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1. Modern Democracies. By James Viscount Bryce. Two vols. Macmillan, 1921.

THIS is a marvellous book to have been written by a man of eighty-three, as fresh, clear, and vigorous as anything which the author set down when, more than fifty years ago, he opened a new aspect of mediæval history to most English readers in his famous 'Holy Roman Empire.' And this, his last book, is as useful as his first, because it helps in just the same way to define and clarify phrases, words, and ideas, which most men use as common currency without having thought out accurately their own conceptions expressed in those common terms. 'Republic,' 'monarchy,' 'constitution,' 'equality,' 'justice,' 'religion,' often have different meanings to different men, who fall into dispute because they fail to comprehend that they are not speaking of precisely the same things. Democracy, the catchword of this book's title, is one of the most perilous terms of all, because it has acquired in some countries associations of a social-indeed, almost of a moralcharacter, which do not accrue to it in others.

'Democracy (Lord Bryce explains) is supposed to be the product and guardian both of Equality and of Liberty, being so consecrated by its relationship to both as to be almost above criticism. Historically, no doubt, the three have been intimately connected-yet they are separable in theory, and have sometimes been separated in practice.'

The object of this great book is to strip democracy of its casual accretions of meaning, to discover its essential connotation, and, when it has been defined, to examine its strength and its weakness. Lord Bryce attacks the problem, as he himself owns, from the standpoint of an old British Liberal, reared in the atmosphere of Victorian party politics; but he is fully conscious that in some degree he is a prejudiced observer for that reason. He warns his readers of the fact, and once and again refrains from comment where the personal element must influence his outlook on British policy. He would have preferred, as he says in his introductory chapter, that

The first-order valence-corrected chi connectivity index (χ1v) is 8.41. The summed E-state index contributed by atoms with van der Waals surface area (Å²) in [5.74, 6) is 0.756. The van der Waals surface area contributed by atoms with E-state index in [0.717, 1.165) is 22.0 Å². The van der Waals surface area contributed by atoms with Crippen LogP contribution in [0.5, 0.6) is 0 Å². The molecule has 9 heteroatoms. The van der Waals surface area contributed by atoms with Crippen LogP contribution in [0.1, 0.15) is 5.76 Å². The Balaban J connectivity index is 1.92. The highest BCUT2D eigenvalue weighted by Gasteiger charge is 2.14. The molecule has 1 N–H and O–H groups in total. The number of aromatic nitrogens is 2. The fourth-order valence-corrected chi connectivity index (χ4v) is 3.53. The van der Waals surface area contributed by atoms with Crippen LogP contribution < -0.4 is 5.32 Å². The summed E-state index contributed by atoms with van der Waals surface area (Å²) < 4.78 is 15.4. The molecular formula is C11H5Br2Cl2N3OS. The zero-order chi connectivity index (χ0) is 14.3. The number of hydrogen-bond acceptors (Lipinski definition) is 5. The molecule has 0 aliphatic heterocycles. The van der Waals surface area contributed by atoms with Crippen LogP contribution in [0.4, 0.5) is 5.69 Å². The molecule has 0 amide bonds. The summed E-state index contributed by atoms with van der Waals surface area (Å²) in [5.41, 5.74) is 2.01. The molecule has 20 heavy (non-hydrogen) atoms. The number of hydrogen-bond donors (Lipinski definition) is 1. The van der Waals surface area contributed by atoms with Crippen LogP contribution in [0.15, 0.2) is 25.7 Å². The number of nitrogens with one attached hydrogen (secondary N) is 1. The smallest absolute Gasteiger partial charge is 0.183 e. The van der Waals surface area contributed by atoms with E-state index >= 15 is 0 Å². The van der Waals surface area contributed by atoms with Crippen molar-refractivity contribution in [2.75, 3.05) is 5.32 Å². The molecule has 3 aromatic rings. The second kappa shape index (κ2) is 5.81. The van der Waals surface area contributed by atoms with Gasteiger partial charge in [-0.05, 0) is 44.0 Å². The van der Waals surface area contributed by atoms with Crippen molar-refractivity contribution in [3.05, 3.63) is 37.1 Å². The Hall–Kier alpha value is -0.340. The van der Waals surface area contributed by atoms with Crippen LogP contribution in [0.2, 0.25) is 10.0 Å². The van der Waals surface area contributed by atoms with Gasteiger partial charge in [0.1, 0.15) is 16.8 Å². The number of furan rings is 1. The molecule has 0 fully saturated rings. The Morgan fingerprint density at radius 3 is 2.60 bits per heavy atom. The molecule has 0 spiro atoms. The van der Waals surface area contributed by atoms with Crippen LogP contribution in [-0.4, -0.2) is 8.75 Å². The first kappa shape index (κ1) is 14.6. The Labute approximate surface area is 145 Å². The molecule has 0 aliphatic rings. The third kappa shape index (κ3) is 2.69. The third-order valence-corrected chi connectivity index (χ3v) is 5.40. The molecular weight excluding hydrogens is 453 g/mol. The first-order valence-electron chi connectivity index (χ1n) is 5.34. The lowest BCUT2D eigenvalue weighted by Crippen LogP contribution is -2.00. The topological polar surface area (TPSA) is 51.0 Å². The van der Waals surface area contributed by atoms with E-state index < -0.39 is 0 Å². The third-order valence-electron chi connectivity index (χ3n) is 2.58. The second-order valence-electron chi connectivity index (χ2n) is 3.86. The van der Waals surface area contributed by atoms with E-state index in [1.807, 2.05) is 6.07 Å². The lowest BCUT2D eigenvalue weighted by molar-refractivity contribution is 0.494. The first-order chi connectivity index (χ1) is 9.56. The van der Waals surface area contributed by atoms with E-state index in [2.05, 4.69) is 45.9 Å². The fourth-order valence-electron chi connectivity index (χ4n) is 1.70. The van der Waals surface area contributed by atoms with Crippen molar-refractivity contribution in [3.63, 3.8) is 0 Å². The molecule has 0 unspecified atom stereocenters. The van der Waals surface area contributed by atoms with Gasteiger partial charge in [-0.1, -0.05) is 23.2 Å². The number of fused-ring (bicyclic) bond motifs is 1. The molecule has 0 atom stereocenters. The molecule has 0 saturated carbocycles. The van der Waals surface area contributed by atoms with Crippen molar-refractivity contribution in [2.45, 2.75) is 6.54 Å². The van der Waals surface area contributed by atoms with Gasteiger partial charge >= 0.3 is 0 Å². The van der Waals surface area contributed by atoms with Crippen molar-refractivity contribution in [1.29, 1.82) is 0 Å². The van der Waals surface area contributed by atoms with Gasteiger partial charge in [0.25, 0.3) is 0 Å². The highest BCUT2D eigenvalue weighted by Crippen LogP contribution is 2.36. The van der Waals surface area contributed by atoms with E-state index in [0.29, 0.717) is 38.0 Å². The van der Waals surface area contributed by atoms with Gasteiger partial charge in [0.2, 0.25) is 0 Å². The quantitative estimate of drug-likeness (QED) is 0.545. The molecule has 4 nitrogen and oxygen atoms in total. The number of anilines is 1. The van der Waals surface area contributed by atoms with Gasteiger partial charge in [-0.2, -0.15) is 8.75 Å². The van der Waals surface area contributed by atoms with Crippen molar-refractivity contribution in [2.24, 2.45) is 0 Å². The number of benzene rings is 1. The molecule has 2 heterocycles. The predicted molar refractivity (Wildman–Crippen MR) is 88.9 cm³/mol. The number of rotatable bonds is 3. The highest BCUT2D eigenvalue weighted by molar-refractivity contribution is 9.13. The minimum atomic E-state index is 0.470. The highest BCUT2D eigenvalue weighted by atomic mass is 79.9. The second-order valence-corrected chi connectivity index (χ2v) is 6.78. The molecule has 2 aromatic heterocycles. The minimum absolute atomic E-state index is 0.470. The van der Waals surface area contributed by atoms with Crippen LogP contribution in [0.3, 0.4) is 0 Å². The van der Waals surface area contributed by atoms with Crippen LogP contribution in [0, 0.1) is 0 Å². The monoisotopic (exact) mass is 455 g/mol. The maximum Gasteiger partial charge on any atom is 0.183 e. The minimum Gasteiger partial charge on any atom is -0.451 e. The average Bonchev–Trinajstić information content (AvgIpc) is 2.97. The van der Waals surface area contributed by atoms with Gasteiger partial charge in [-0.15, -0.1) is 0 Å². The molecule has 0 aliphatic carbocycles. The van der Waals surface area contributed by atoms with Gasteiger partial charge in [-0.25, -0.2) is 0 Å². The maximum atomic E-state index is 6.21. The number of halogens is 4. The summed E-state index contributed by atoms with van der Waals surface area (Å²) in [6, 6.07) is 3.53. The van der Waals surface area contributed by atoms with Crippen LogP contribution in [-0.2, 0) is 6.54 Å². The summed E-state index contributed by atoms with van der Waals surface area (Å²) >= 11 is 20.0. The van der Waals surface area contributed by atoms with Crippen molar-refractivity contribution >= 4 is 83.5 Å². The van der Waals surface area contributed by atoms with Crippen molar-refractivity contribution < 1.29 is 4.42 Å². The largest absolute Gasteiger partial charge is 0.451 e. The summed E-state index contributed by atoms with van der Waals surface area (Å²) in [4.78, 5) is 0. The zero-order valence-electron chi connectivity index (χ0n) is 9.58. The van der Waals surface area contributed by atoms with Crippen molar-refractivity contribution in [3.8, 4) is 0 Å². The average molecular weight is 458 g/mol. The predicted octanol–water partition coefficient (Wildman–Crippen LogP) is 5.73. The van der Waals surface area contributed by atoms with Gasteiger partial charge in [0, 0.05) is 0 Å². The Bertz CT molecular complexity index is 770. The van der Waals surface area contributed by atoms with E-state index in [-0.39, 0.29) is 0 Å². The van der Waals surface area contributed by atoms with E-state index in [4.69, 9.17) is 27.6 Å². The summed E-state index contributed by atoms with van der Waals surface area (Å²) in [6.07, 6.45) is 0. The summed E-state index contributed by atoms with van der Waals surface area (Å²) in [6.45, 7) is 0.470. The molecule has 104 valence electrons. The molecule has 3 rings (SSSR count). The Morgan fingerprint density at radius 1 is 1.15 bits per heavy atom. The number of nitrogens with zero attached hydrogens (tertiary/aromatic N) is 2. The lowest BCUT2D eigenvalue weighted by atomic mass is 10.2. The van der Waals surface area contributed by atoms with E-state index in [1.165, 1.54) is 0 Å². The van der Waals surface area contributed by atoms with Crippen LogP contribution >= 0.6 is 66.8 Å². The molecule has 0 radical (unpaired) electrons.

the deductions as to the working of democracy in the United Kingdom should have been made by a French or an American student of world-history.

We are bound to concede that he has made a strenuous and successful effort to curb his personal and national bias, that no one could call the book a piece of party propaganda, and that there is no attempt whatever to cloke the faults and failings of democracy. Indeed, many readers, British and American, of the more idealistic sort, will complain that they have been 'smitten in the house of a friend,' that the picture of the developments of modern democracy is in many ways depressing. The author seems to slip into the position of one defending an imperilled cause, without that bold and absolute confidence in its inevitable triumph which every Liberal would have felt in the 19th century. The key-notes of his final chapters are not enthusiastic pæans in praise of the virtues of democracy, as might have been expected; but two very sober thoughts-Is there any other form of government which can do better for the world than democracy? And if democracy be ruled a failure, what remains for the future of mankind? (¤, 584). 'If the light of democracy be turned into darkness, how great is that darkness!'

The search for the essential meaning of democracy has to be made on a very broad survey. Lord Bryce sweeps his eye round all the states in which the fact or the theory of popular government has prevailed, from ancient Athens to 20th-century Chile and New Zealand. And when his enormous topic has been dealt with in chronological and regional divisions, there emerges a full logical analysis of the conceptions which contribute to, or issue from, the democratic ideal. Liberty, Equality, Fraternity, the old republican watch-words, are treated in a few chapters of close thinking, which fill the reader with unbounded gratitude to the author who has dared to compress so much theory into so small a compass.

Lord Acton, as all men know, started out to write a history of the conception of Liberty, and failed to complete his task, because he tried to read every book bearing on human political thought which had ever been written. After fifty years he had not even formulated on paper a general outline of his conclusions.

The mere sight of the library which that great scholar accumulated to assist his researches explained sufficiently why those researches ended in nothing real. Hence the gratitude of the student to Lord Bryce, who has had the vigour and self-restraint to attempt the possible and the definite, and to produce chapters of moderate length, packed from end to end with historical deductions and illustrations. They can be mastered in a few hours, yet may serve as introductions to illimitable fields of inquiry. The twenty-two pages which deal with Liberty and Equality could hardly be bettered.

The system by which Lord Bryce attacks his subject is, of course, the 'Comparative Method,' and, in particular, what John Stuart Mill called, in his Logic, 'the joint method of agreement and difference.' When a general survey has been taken of all the democratic states, and allowance has been made for the varying conditions under which each worked, there will be a residuum of common experiences.